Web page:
Are Steroid Users More Honest?
Q: Does new German research show that testosterone improves honesty?
A: The conventional thinking is that testosterone and other anabolic steroids increase aggression and anti-social behaviors. After decades of media demonization of steroids, the average TV viewer thinks steroids cause spontaneous ‘roid rage in most users. Testosterone is viewed as so dangerous that police departments have begun hunting cops who might be on medical testosterone replacement therapy, apparently fearing that they may go berserk on the beat.
But what if it’s wrong? What if testosterone’s role in human behavior is far more complex? What if testosterone is responsible for positive, pro-social behaviors we’dwant in cops, like selfless heroism? Recent research already points in that direction and now a groundbreaking study links higher testosterone levels with greater honesty.
Scientists in Bonn, Germany, recently looked at what effect the administration of 50 mg of testosterone might have upon truthfulness. They took 91 healthy young men and conducted a double-blind version of a die-rolling experiment. About half were given a testosterone gel, boosting their levels; the rest were given a placebo gel. A day later, the subjects were instructed to roll the six-sided die once in private and enter the number into a computer. They were told they would be paid in Euros equal to the number they claimed they rolled (and no money for 6). Those willing to lie to get more money would claim higher numbers (except for 6) than they actually rolled. The numbers from each group were tabulated and compared against the statistically expected outcomes. Both groups claimed better results than statistics would have predicted. But the subjects whose levels had been boosted by testosterone reported significantly lower numbers and thus had lower payoffs than the placebo group. The difference was most striking for the number 5, which (at 5 Euros) invoked the greatest incentive to lie, with 62.2% in the placebo group claiming to have rolled it versus only 34.8% in the high testosterone group. The conclusion of the researchers: testosterone significantly decreases self-serving lying in men.
So, should the housewives, bosses and political constituents of the world immediately put their respective husbands, employees and politicians on a robust course of testosterone therapy? Maybe, but not based just on this study. After all, it’s possible that all the subjects were telling the truth, and that the control group dudes were just extraordinarily lucky and the testosterone group was just a lot less good at rolling the dice. But … odds are that’s pretty unlikely.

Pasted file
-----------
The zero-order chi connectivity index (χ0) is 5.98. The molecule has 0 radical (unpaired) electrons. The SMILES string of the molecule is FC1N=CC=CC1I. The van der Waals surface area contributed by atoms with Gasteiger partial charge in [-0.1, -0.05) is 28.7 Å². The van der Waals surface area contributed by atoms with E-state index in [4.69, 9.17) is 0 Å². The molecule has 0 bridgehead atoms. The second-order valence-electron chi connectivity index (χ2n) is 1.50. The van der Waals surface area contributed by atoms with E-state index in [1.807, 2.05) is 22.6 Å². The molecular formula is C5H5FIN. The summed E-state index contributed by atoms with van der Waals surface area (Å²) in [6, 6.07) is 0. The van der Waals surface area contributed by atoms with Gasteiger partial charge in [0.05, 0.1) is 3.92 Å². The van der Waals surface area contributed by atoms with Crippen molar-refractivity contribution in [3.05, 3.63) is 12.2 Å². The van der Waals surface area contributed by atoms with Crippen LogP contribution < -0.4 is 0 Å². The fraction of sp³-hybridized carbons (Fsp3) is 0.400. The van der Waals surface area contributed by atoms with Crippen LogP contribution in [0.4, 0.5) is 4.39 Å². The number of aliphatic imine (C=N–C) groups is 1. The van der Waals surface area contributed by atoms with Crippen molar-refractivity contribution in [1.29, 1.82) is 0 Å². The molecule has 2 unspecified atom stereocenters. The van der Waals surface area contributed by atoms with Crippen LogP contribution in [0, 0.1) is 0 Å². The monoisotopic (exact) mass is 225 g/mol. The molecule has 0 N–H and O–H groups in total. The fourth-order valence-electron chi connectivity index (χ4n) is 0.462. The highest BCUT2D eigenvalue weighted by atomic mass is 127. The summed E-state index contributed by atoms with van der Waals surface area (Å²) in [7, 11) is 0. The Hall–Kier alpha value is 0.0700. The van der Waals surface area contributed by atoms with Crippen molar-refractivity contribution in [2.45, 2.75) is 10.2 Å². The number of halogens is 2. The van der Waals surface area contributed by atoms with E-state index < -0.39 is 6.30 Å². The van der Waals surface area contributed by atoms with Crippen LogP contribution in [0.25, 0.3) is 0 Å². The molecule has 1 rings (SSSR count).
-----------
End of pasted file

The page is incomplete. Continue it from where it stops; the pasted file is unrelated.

Nobody seriously thinks a dollop of testosterone will turn a habitual liar into a beacon of honesty, or that a hardcore juicer’s steroid cycle acts like truth serum when his girlfriend discovers an unfamiliar thong in the sheets. I know many steroid users and I know many non-users and frankly I detect no difference in their honesty. Nor do I see guys turn from pillars of truth into piles of perjury when their levels dip between cycles. I doubt you do either. While the researchers can’t totally rule out the possibility that testosterone directly makes people more honest, they do offer the more intriguing interpretation that testosterone increases one’s self-image or “pride,” and that making “a subject feel proud [leads] to the avoidance of behavior considered ‘cheap’ or dishonorable.” It is pride, they thoughtfully suggest, that may make subjects in the higher testosterone group lie less.
Of course, there’s more to honesty – and to aggression – than testosterone. The precise mechanisms of action are less important now than the growing overall recognition that hormones affect our behavior in nuanced and complicated ways, and that testosterone’s effects are far from the dumbed-down, negative portrait painted by alarmist reporters.
That’s good news for testosterone, and for the millions of men now receiving medically prescribed testosterone replacement therapy who were also buoyed by a whopping new study published in the Journal of Sexual Medicine. It’s the lack of enough testosterone which will, over the next 20 years, result in more than a million cases of cardiovascular disease and a million cases of diabetes. (Remember, the gradual erosion of the testosterone levels of American men compelled Alpha Male Challenge, the Rodale book I co-authored.) Science increasingly suggests that for mature adults, a medical dose of extra testosterone may not necessarily be such a bad thing. And that, my friends, is the truth.
Rick Collins, JD, CSCS [www.rickcollins.com] is the lawyer that members of the bodybuilding community and nutritional supplement industry turn to when they need legal help or representation. [© Rick Collins, 2012. All rights reserved. For informational purposes only, not to be construed as legal or medical advice. Adapted from a column in Muscular Development magazine.]